I would say no especially if you are going off of type certificate (FAA) data. Submit an engineering request to FMS and see what they say.
  43. 1 point
    Oil Scavenge kit installed all scavenge pressures are with in limit , several ground run carried out but ????
  44. 1 point
    Q. When is a retiree's bedtime? A. Three hours after he falls asleep on the couch. Q. How many retirees does it take to change a light bulb? A. Only one, but it might take all day. Q. What's the biggest gripe of retirees? A. There is not enough time to get everything done. Q. Why don't retirees mind being called senior citizens? A. The term comes with a 10% discount. Q. Among retirees what is considered formal attire? A. Tied shoes. Q. Why do retirees count pennies? A. They are the only ones who have the time. Q. What is the common term for someone who enjoys work and refuses to retire? A. NUTS! Q. Why are retirees so slow to clean out the basement, attic or garage? A. They know that as soon as they do, one of their adult kids will want to store stuff there. Q. What do retirees call a long lunch? A. Normal Q. What is the best way to describe retirement? A. The never-ending Coffee Break. Q. What's the biggest advantage of going back to school as a retiree? A. If you cut classes, no one calls your parents. Q. Why does a retiree often say he doesn't miss work, but misses the people he used to work with? A. He is too polite to tell the whole truth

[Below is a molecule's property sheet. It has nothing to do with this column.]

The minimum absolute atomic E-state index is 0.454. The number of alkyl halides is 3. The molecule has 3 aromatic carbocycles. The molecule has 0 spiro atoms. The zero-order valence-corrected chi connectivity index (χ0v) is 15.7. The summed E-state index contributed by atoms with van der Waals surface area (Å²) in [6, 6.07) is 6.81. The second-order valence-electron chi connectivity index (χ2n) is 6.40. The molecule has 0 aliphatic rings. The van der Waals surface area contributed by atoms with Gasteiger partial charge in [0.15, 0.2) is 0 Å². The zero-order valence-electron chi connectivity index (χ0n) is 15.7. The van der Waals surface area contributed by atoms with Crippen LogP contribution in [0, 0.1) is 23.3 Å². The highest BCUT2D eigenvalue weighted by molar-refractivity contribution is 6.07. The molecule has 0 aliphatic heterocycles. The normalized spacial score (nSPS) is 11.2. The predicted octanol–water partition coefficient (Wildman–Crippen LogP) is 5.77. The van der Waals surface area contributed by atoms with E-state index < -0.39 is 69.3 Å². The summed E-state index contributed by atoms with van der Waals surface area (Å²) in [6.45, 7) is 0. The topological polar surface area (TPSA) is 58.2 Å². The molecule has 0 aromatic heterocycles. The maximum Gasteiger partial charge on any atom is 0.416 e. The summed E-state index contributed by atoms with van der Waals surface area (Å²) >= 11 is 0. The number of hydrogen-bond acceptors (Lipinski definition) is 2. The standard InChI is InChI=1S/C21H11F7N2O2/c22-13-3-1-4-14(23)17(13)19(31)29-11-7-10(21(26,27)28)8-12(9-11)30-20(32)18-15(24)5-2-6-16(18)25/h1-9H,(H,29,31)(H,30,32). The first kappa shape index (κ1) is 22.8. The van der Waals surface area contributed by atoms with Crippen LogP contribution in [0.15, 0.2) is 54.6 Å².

45. 1 point
    After being married for 44 years, I took a careful look at my wife one day and said, 'Honey, 44 years ago we had a cheap apartment, a cheap car, slept on a sofa bed and watched a 10-inch black and white TV, but I got to sleep every night with a hot 25-year-old gal. 'Now I have a $500,000.00 home, a $45,000.00 car, nice big bed and plasma screen TV, but I'm sleeping with a 65-year-old woman. It seems to me that you're not holding up your side of things.' My wife is a very reasonable woman. She told me to go out and find a hot 25-year-old gal, and she would make sure that I would once again be living in a cheap apartment, driving a cheap car, sleeping on a sofa bed and watching a 10-inch black and white TV. Aren't older women great? They really know how to solve a mid-life crisis
  46. 1 point
    Thanks, don't have appeal won yet but at least I got to someone that would look at all my stuff. He said the VA sent him my file to review but they did not include my Flight Physicals or info on the explosion... I guess they just overlooked the three most valuable pieces of my evidence. Don't know if they overlooked this stuff or didn't want a civilian Doctor to see it. Something told me to grab that file on the way to see him...